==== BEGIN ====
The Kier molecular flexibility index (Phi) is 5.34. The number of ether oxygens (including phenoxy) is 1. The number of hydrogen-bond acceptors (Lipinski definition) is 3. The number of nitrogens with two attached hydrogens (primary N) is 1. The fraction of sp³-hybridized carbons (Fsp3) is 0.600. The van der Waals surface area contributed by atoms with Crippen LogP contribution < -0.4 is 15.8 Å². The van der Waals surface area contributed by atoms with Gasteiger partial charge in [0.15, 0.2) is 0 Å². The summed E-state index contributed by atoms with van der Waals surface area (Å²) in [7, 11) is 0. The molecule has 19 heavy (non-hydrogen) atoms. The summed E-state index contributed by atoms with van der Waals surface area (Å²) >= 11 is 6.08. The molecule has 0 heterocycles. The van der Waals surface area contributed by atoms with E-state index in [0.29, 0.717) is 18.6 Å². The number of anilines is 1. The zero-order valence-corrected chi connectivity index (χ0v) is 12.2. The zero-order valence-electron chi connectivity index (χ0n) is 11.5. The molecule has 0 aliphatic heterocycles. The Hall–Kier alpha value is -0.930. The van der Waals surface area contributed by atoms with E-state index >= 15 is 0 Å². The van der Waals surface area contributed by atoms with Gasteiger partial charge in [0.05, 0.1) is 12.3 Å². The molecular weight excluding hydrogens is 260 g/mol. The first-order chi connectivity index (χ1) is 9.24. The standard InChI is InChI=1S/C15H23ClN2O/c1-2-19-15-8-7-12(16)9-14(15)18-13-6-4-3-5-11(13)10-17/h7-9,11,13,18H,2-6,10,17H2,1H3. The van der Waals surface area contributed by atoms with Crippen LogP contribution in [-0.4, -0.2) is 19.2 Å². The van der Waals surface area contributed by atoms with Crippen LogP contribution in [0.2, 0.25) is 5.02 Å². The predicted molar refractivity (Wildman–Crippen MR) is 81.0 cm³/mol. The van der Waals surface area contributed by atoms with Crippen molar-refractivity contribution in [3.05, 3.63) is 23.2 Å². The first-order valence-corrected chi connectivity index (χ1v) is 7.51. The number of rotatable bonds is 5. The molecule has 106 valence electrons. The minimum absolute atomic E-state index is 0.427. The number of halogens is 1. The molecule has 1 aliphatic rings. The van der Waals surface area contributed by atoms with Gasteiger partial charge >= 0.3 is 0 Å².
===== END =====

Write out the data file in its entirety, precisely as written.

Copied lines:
The Kier molecular flexibility index (Phi) is 5.34. The number of ether oxygens (including phenoxy) is 1. The number of hydrogen-bond acceptors (Lipinski definition) is 3. The number of nitrogens with two attached hydrogens (primary N) is 1. The fraction of sp³-hybridized carbons (Fsp3) is 0.600. The van der Waals surface area contributed by atoms with Crippen LogP contribution < -0.4 is 15.8 Å². The van der Waals surface area contributed by atoms with Gasteiger partial charge in [0.15, 0.2) is 0 Å². The summed E-state index contributed by atoms with van der Waals surface area (Å²) in [7, 11) is 0. The molecule has 19 heavy (non-hydrogen) atoms. The summed E-state index contributed by atoms with van der Waals surface area (Å²) >= 11 is 6.08. The molecule has 0 heterocycles. The van der Waals surface area contributed by atoms with E-state index in [0.29, 0.717) is 18.6 Å². The number of anilines is 1. The zero-order valence-corrected chi connectivity index (χ0v) is 12.2. The zero-order valence-electron chi connectivity index (χ0n) is 11.5. The molecule has 0 aliphatic heterocycles. The Hall–Kier alpha value is -0.930. The van der Waals surface area contributed by atoms with E-state index >= 15 is 0 Å². The van der Waals surface area contributed by atoms with Gasteiger partial charge in [0.05, 0.1) is 12.3 Å². The molecular weight excluding hydrogens is 260 g/mol. The first-order chi connectivity index (χ1) is 9.24. The standard InChI is InChI=1S/C15H23ClN2O/c1-2-19-15-8-7-12(16)9-14(15)18-13-6-4-3-5-11(13)10-17/h7-9,11,13,18H,2-6,10,17H2,1H3. The van der Waals surface area contributed by atoms with Crippen LogP contribution in [-0.4, -0.2) is 19.2 Å². The van der Waals surface area contributed by atoms with Crippen LogP contribution in [0.2, 0.25) is 5.02 Å². The predicted molar refractivity (Wildman–Crippen MR) is 81.0 cm³/mol. The van der Waals surface area contributed by atoms with Crippen molar-refractivity contribution in [3.05, 3.63) is 23.2 Å². The first-order valence-corrected chi connectivity index (χ1v) is 7.51. The number of rotatable bonds is 5. The molecule has 106 valence electrons. The minimum absolute atomic E-state index is 0.427. The number of halogens is 1. The molecule has 1 aliphatic rings. The van der Waals surface area contributed by atoms with Gasteiger partial charge >= 0.3 is 0 Å².